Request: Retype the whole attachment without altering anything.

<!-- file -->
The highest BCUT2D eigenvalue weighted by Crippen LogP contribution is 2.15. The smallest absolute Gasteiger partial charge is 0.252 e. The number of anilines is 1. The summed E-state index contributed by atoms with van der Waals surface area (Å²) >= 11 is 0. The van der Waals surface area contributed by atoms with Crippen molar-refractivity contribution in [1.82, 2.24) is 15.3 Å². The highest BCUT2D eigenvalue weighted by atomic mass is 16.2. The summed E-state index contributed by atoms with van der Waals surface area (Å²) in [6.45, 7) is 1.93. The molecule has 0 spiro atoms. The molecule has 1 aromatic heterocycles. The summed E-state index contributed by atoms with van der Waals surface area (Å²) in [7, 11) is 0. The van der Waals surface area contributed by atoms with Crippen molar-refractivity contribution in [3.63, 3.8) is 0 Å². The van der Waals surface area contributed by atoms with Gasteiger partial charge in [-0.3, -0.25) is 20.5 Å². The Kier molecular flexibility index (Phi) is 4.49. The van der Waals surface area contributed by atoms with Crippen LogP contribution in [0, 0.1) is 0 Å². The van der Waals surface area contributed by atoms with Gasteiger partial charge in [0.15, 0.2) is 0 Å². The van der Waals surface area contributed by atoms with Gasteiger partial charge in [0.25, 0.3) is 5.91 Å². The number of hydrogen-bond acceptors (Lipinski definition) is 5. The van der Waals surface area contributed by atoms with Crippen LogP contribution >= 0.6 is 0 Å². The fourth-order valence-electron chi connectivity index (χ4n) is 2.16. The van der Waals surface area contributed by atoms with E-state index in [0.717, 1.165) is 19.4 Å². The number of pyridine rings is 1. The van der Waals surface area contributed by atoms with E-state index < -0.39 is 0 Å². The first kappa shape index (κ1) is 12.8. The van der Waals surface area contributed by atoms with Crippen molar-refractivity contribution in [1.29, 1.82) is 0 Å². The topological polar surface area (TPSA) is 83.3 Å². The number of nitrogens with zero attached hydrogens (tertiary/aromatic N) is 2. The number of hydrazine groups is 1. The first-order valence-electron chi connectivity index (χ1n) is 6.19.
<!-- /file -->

The highest BCUT2D eigenvalue weighted by Crippen LogP contribution is 2.15. The smallest absolute Gasteiger partial charge is 0.252 e. The number of anilines is 1. The summed E-state index contributed by atoms with van der Waals surface area (Å²) >= 11 is 0. The van der Waals surface area contributed by atoms with Crippen molar-refractivity contribution in [1.82, 2.24) is 15.3 Å². The highest BCUT2D eigenvalue weighted by atomic mass is 16.2. The summed E-state index contributed by atoms with van der Waals surface area (Å²) in [6.45, 7) is 1.93. The molecule has 0 spiro atoms. The molecule has 1 aromatic heterocycles. The summed E-state index contributed by atoms with van der Waals surface area (Å²) in [7, 11) is 0. The van der Waals surface area contributed by atoms with Crippen molar-refractivity contribution in [3.63, 3.8) is 0 Å². The van der Waals surface area contributed by atoms with Gasteiger partial charge in [-0.3, -0.25) is 20.5 Å². The Kier molecular flexibility index (Phi) is 4.49. The van der Waals surface area contributed by atoms with Crippen LogP contribution in [0, 0.1) is 0 Å². The van der Waals surface area contributed by atoms with Gasteiger partial charge in [0.15, 0.2) is 0 Å². The van der Waals surface area contributed by atoms with Gasteiger partial charge in [0.25, 0.3) is 5.91 Å². The number of hydrogen-bond acceptors (Lipinski definition) is 5. The van der Waals surface area contributed by atoms with Crippen LogP contribution >= 0.6 is 0 Å². The fourth-order valence-electron chi connectivity index (χ4n) is 2.16. The van der Waals surface area contributed by atoms with E-state index in [0.717, 1.165) is 19.4 Å². The number of pyridine rings is 1. The van der Waals surface area contributed by atoms with E-state index < -0.39 is 0 Å². The first kappa shape index (κ1) is 12.8. The van der Waals surface area contributed by atoms with Crippen molar-refractivity contribution in [1.29, 1.82) is 0 Å². The topological polar surface area (TPSA) is 83.3 Å². The number of nitrogens with zero attached hydrogens (tertiary/aromatic N) is 2. The number of hydrazine groups is 1. The first-order valence-electron chi connectivity index (χ1n) is 6.19.